The 8 percent grade change of the site was a fundamental challenge for this project. This developed into an opportunity to demonstrate water management techniques and zone the garden into use areas including vegetable beds at one grade, food forest planting that covered the grade transition, and then bioswale and rain garden features that allowed us to capture and slow water for use in the garden.

Project Goals + Successes

The Charlotte Brody Discovery Garden's overarching goals include promoting health and nutrition education, encouraging awareness of sustainable practices, fostering an appreciation for the natural spaces of the Piedmont and establishing a sense of place, celebrate diverse food traditions, achieving the highest level of SITES certification, and improving the environmental quality of the site.

The SITES certification provided a framework within which to work toward achieving these goals. The SITES certification process helped to identify areas for improvement, assisted in creating a common understanding of the end result, and helped build an effective team that was committed to this goal.

The entire design team was committed to the sustainable goals and each member helped to further that goal. The contractors found resources for reclaimed materials, staff members located used equipment for sinks and water fountains, and carpenters found ways to reuse lumber.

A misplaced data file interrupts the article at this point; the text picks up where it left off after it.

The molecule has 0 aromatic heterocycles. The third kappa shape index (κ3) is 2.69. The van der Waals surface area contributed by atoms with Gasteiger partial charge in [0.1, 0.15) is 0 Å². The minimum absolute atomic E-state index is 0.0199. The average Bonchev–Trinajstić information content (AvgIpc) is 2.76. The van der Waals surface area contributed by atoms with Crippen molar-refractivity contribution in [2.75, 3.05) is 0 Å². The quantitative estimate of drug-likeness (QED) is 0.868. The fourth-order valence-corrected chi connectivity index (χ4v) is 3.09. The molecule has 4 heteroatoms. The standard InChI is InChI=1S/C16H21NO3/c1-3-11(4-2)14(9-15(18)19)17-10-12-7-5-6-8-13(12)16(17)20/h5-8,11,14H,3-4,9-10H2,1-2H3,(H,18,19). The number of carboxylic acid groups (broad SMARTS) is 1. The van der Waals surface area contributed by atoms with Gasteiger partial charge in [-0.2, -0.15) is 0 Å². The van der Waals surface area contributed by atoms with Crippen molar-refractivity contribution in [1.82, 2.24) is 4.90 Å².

The garden was planted very early in the spring of 2012. The formal dedication of the space was conducted in late May 2012, and a two-day public opening celebration was held in September 2012. Children in a spring break camp assisted with planting the garden. Several of those children have returned to see how it is growing and to show their families. By the end of July the project had already attracted 40 volunteers interested in working in the garden and/or assisting visitors to the garden, and over 400 pounds of fresh, local, organic produce have been delivered to local hunger relief organizations. The garden is both very functional and very beautiful. Visitors, staff and board members have all commented that it has exceeded expectations.